The Baddest Ass I Ever Encountered: Staff-Infection. The Greatest Inner-Strength I Ever Encountered: My Mom. – Motivation By Mark Schwab

The reason I wrote about this is many people have asked me to share more stories instead of just learning content, and also many have asked: “Whatever really happened with your knee?” This is a great opportunity to answer both of these requests and also pay homage to the strongest individual I’ve ever known – my mom. The only thing more constant than my pain, anger, resentment, broken-heart, and self-pity was my mom’s presence during my entire infection nightmare, hell, my entire life.

Wrestlers talk about being tough, and a physical workout is one thing but to have continuous inner-strength is another. I believe mothers are in a role where the deepest of inner-strength is required. My mom certainly exemplifies an infinite well of spirit that most never tap into.

My mom has her toughest battle of her life right now with stage-four small-cell lung-cancer in both lungs and spreading. As I think back about the fortitude and backbone my mom has always shown and continues to show in-spite of her illness, I have to shake my head and know I’m truly in the presence of a loving warrior who’s shown what real braveness and moxie looks like.

I have the greatest respect for all and anyone with cancer; these people are the real examples of grit, guts, and courage. I mean, Lebron James plays a basketball game with a sore ankle, and he’s a warrior? Good grief! What a joke. Wrestlers will compete with major injuries and expect nothing less of themselves. If people really want examples of toughness, spend some time around wrestlers and if they want the bravest warrior of all, spend sometime around people with cancer.

It was 1988, and I was the number-one ranked 118-pounder in Division I college wrestling. In late January the All-Star college dual was in Cedar Falls, and I was up against #3 in the country Jack Cuvo. I had wrestled Cuvo earlier in November at the Sunkist International Tournament in Phoenix and won 15-3. I was always a better international-style wrestler vs. folkstyle.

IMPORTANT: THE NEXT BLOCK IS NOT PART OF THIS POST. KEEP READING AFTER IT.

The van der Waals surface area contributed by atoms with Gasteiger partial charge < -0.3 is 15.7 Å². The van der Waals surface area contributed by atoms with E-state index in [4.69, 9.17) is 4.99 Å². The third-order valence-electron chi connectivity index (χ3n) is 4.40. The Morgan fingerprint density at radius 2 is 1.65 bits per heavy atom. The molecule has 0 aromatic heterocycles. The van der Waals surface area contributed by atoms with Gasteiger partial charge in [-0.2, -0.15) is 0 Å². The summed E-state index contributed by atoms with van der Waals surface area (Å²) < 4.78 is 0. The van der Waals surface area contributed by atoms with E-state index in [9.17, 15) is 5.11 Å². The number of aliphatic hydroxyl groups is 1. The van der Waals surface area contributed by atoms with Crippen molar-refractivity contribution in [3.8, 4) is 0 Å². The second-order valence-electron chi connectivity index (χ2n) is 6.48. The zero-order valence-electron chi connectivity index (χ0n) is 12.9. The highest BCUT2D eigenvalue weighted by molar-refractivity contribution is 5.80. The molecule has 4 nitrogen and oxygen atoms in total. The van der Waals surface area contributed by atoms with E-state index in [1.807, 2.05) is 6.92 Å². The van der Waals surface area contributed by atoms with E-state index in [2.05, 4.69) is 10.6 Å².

There were years when Sunkist was just like the National Open. In late 1987 everyone was at the Sunkist tourney; it was a primer for the Olympic year. Tim Krieger and I were the only college guys in the finals.

Tim was up against Ed Urbano – NCAA Champion from Arizona State and I was up against Joe Gonzales. Joe was winning NCAA championships when I was finishing 3rd in the Osage Green Devil Tournament.

I was rolling around with Krieger getting warmed up, and he was messing around. Here I was getting ready for the biggest match in my career and Krieger was trying to tickle me. I remembered a few years earlier in Vets Auditorium training room on Saturday night of the finals, Krieger was chasing me around, and I was the next match up. Tim handled competition differently than I did; he knew what worked for him; Krieger was a top-five bad-ass in my book of all time, and my list has Arsen Fadzaev in it. I remember being in Erevan, Russia sitting in the sauna talking with Fadzaev in his broken English. It was a highlight for me at that time. I would go on to lose to Gonzalez by a score of 6-4. I was right there but being a sophomore in college, I panicked and lost to the former Olympian and world bronze medalist; but I got to feel him, and I was confident I would turn it around.

Back to the all-star meet against Cuvo. The match ended 10-8; Cuvo won fair and square. I never wrestled a guy who took as many shots as Cuvo. They weren’t outstanding shots by themselves, but he was relentless like no one I’d ever wrestled. He was also a college cross country all-American, so he had a motor. Cuvo would end up sitting with me at the banquet afterward, and although he was a strange dude, he was alright. I really didn’t want to talk after he just whooped me, but he was different like that.

After this loss, the coaches and I decided to get my knee scoped. I was in several times on Cuvo but could not drive to finish and my knee needed to be repaired. I will say this for the record – Cuvo outwrestled me and my knee had nothing to do with the loss. The loss occurred because at the end of seven minutes he had ten points and I had eight. My injured knee was a result of a match against Danny Knight a week earlier. I was 17-0-1 going into the loss against Cuvo. I hadn’t wrestled a lot of college matches because I had been wrestling freestyle and competing in Arizona and Ulan Bator, Mongolia for the World Cup. I ended up third with solid wins over good wrestlers from Japan and Cuba. I lost to the Russian Sergei Zombelov 5-3 for the third time.